Local Caribbean-American election victories provides silver lining

Caribbean-American election victories provides silver lining

Every dark cloud has a silver lining. Despite the dark cloud that hovers over South Florida’s Caribbean community from the outcome of the presidential elections, there is a silver lining as some Caribbean-Americans won election in municipal and state races in Tuesday’s general elections.

In the Florida Senate District 38 race former Florida Representative and Haitian American Daphne Campbell was elected. Campbell said she’s eager to serve in the Senate to continue representing the people of her Miami-Dade District and the state. “There are several challenges to overcome and policies to accomplish, hard work to do, and I am grateful to be given a chance to continue this work in  the Senate.”

In Lauderdale Lakes, former Florida representatives and Jamaican-American Hazelle Rogers who decided to return to the city where she started he political career on the that city’s commission, won the race as city mayor. She will succeed incumbent Mayor Barrington Russell who has been elected to represent her former district in the Florida House.

Rogers said she was “extremely grateful and humbled to be elected by the people of Lauderdale Lakes to not only serve the city but to lead its future growth. Lauderdale Lake is a small city, to thousands of African and Caribbean Americans and other ethnicities, and a city with powerful potential. With the help of the city commissioners, city staff, city businesses and city residents we will seek to meet this potential. My thanks to all those who voted to elect me.”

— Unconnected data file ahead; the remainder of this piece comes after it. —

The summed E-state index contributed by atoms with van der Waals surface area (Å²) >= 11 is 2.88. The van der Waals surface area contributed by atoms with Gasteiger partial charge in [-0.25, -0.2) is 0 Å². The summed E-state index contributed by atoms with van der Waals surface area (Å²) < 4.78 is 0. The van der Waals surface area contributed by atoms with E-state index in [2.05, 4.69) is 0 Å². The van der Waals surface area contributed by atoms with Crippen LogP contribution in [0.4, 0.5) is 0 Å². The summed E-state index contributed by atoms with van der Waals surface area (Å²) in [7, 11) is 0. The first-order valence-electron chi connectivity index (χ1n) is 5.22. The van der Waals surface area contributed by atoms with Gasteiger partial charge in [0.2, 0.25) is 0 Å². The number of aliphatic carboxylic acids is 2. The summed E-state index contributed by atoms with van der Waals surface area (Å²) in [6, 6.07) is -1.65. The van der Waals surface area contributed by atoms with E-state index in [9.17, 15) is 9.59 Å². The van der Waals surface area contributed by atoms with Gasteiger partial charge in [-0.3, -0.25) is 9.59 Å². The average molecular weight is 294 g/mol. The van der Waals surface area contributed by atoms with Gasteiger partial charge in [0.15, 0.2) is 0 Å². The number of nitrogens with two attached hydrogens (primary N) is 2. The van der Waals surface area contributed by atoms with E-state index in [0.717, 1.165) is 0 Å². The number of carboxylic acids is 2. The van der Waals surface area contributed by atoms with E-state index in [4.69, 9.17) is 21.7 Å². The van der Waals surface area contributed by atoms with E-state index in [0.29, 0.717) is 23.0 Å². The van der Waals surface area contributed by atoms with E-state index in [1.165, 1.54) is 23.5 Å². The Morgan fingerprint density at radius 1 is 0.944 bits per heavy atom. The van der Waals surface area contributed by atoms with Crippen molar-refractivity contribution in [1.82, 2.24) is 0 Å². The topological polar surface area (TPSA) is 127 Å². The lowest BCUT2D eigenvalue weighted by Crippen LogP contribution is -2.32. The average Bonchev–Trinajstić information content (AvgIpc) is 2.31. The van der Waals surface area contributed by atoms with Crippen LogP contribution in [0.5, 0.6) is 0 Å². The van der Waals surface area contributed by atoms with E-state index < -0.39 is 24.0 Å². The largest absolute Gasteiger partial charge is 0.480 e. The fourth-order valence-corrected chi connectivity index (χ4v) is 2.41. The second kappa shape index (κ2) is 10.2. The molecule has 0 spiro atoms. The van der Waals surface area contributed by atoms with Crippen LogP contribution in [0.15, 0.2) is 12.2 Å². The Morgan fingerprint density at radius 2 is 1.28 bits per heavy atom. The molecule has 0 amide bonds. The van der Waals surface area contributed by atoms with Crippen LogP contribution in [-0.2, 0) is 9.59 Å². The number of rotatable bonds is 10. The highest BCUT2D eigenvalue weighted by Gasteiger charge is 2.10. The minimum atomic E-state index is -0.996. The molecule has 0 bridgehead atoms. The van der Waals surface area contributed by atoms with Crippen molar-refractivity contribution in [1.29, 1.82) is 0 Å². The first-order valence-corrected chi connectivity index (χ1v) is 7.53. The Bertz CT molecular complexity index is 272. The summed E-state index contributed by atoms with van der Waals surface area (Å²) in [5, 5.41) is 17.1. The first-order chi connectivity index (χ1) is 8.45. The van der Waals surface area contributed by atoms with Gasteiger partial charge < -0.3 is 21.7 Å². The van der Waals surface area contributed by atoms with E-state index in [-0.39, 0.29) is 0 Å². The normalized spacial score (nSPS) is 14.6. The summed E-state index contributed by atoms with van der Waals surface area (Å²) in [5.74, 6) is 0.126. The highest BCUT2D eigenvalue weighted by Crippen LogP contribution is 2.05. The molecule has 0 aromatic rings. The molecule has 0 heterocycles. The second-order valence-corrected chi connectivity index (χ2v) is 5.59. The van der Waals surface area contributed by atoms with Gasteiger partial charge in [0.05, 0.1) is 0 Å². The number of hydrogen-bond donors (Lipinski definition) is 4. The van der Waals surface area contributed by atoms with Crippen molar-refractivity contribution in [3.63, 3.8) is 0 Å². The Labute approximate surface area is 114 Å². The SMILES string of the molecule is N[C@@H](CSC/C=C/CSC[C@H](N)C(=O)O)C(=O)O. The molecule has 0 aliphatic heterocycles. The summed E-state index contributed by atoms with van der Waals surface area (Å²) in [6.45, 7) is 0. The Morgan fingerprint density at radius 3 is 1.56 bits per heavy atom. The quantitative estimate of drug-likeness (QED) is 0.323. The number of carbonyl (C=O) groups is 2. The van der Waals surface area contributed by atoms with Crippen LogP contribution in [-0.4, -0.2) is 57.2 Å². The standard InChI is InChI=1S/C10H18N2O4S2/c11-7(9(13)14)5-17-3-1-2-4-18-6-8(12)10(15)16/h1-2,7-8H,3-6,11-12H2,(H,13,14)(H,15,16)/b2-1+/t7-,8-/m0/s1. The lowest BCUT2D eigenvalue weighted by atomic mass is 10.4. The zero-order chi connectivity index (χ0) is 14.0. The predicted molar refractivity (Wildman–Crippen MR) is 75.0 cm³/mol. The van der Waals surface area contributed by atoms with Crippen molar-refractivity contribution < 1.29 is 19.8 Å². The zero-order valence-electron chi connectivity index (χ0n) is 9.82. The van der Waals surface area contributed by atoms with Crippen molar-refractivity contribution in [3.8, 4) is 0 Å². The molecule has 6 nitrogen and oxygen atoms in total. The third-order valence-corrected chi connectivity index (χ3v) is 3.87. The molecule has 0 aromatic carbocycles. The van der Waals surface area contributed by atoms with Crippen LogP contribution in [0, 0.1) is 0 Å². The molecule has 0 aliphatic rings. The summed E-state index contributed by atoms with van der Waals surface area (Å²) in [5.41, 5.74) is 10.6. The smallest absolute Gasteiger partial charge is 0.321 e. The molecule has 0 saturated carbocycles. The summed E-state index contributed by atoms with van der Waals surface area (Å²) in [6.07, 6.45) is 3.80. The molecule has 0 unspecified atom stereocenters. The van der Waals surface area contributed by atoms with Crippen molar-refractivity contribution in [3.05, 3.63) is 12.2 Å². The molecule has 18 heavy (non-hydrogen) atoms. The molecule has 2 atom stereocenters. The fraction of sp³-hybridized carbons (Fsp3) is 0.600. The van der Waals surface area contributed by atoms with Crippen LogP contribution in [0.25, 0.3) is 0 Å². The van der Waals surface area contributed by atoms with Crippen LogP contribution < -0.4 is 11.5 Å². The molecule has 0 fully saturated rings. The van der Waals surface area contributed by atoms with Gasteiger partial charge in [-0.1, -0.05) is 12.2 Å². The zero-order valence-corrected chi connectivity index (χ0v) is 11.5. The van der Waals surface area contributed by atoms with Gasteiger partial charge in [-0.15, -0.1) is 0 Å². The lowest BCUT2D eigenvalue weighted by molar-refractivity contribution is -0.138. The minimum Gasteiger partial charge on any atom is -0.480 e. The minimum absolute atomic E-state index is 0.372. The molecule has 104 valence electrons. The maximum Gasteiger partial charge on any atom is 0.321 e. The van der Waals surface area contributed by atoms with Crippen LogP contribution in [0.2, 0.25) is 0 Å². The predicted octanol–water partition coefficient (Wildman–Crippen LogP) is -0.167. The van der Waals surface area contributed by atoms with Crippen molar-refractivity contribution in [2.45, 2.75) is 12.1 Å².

Local Attorney Mark Douglas, also a Jamaican-American, created history in the City of Sunrise to be the first Caribbean-American and the first black representative to sit on that city’s commission. Ecstatic, but humble in his victory, Douglas said, “I am so happy to have broken through this door that was previously closed. Now I have assumed a huge responsibility to adequately represent not only the large Caribbean-American population in the city, but all the people of this city that I call home. There is a lot of work to be done and I pray for strength, guidance, the cooperation of the other commissioners and the residents of the city to accomplish this work.”

Making strong bids for election, but unfortunately not succeeding, were Jamaican-American Richard Campbell who lost his bid to win Seat 1 on the City of Lauderhill Commission to incumbent Howard Berger. Campbell ran a strong race but in the end amassed only 44.35 percent of the votes to Berger’s 50.57.

A particular disappointing result was the defeat experienced by attorney Ian Richards who for the consecutive election lost his bid to regain a seat as a judge on the Broward County Court bench. Richards gained the majority votes in the August 30 primary elections over his opponent attorney Nina Weatherly Di Pietro but not the 50 percent needed to be elected. In Tuesday’s prevailing run-off election Richards lost by a very narrow margin to Di Pietro. He received 48.45 percent the votes to 51.55 percent received by Di Pietro.



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